- Restoring diplomatic relations, presence of FDLR leadership in Germany on the agenda
Representatives of Rwanda and Germany are due to meet in the Ethiopian capital Addis Ababa, to discuss the two countries’ diplomatic relations, Rwanda’s Minister of Foreign Affairs and Cooperation, Rosemary Museminali, disclosed yesterday.
“If they happen to be held, the talks will focus on how to implement the renewal of relations between the two countries,” Museminali said in a telephone interview with The New Times from the Ethiopian capital.
Relations between the two countries went sour towards the end of last year subsequent to the arrest of the Director of State Protocol Rose Kabuye who was arrested in Germany over indictments issued by a French magistrate.
She added: “We agreed to meet…we are to meet with Germany’s Deputy Foreign Minister and we will discuss the relations between our two countries and see how to find a way forward on the mutual communiqué we signed,” she said, explaining that she was waiting for her counterpart to arrive in Addis-Ababa.
A statement released by Rwanda’s Foreign Affairs ministry this month announced that the two countries would reappoint envoys to their respective capitals in the near future.
The declaration also said that misunderstandings between the two would be leveled out.
“Germany and Rwanda share a long history of friendly relations. In the mutual interest of both countries and their peoples, they want to look forward and have agreed to work together to iron out matters disagreed upon,” it partly read.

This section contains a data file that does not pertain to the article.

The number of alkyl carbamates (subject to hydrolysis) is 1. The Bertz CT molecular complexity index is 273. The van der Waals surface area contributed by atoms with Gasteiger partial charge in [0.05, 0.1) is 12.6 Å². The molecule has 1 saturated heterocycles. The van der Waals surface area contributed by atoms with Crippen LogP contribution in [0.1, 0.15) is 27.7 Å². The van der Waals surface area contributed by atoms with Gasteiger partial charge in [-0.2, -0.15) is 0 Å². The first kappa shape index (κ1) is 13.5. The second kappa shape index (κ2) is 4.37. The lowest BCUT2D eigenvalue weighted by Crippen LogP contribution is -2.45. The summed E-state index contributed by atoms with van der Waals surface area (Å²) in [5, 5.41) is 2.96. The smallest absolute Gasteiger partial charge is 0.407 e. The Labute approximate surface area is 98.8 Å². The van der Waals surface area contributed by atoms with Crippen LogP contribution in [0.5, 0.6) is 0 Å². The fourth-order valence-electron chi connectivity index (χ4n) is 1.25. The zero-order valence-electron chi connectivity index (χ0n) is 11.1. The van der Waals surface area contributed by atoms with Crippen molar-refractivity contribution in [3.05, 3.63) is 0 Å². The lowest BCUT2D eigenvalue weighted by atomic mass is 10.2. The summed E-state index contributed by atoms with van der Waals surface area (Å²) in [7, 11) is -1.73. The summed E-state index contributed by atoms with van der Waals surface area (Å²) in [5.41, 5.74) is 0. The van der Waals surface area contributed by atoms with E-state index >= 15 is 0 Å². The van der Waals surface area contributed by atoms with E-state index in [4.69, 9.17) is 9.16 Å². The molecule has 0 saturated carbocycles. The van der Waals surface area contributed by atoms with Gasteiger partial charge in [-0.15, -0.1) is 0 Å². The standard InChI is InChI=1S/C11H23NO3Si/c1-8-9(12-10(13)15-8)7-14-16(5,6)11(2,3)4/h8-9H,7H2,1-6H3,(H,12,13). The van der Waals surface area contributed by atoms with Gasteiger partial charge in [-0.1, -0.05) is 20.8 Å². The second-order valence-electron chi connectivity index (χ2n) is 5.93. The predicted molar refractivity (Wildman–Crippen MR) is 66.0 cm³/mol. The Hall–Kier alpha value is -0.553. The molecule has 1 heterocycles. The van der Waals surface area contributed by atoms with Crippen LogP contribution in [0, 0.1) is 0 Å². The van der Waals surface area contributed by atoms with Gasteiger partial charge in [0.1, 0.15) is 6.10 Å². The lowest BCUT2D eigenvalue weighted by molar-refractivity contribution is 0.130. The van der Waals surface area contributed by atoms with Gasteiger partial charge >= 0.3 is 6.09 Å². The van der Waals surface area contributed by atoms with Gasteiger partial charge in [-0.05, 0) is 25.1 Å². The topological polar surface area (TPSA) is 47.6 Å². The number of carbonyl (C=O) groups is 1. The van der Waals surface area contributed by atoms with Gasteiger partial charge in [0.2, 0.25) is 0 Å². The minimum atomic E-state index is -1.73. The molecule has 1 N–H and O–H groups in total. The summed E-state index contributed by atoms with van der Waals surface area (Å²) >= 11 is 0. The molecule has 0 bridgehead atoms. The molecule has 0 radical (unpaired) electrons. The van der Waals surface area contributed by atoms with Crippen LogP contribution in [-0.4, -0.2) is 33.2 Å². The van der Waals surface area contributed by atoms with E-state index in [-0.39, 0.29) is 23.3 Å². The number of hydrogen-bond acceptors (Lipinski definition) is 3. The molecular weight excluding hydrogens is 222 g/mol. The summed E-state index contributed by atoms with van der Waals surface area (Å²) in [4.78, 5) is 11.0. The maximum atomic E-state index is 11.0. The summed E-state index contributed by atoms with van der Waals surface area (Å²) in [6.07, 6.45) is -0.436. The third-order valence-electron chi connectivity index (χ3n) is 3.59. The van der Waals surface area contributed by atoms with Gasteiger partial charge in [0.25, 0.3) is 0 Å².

Museminali is in Ethiopia to attend an African Union (AU) summit.
“He is going to come and we will talk,” she said as she awaited her counterpart.
Subsequent to Kabuye’s controversial arrest, Rwanda expelled the German Ambassador to Rwanda, Christian Clages, and recalled Rwanda’s envoy from Bonn.
The government was protesting that Kabuye’s arrest was not only illegal on the basis that the indictments were issued without prior thorough investigation, but also the fact that she was covered by diplomatic immunity at the time of her arrest.
FDLR remains one of the stains
One other thing likely to be discussed between the two countries will include the continued presence in Germany of the leaders of the Democratic Forces for the Liberation of Rwanda (FDLR), a group that is largely composed of remnants of former genocide masterminds and ex-soldiers of the former regime who want to come back to Rwanda and carry on with the genocide.
“Yes, definitely we will talk about that too,” Museminali had told The New Times last week in an interview as she referred to the FDLR issue in Rwanda-Germany efforts to resume relations.
She said that the rebels’ issue was also being examined in the general framework of the African Union (AU) and the European Union (EU).
The government is especially concerned that the FDLR leader, Ignace Murwanashyaka, continues to move freely in and out of Germany despite a United Nations Security Council resolution 1804 that imposed travel and financial sanctions against FDLR leaders.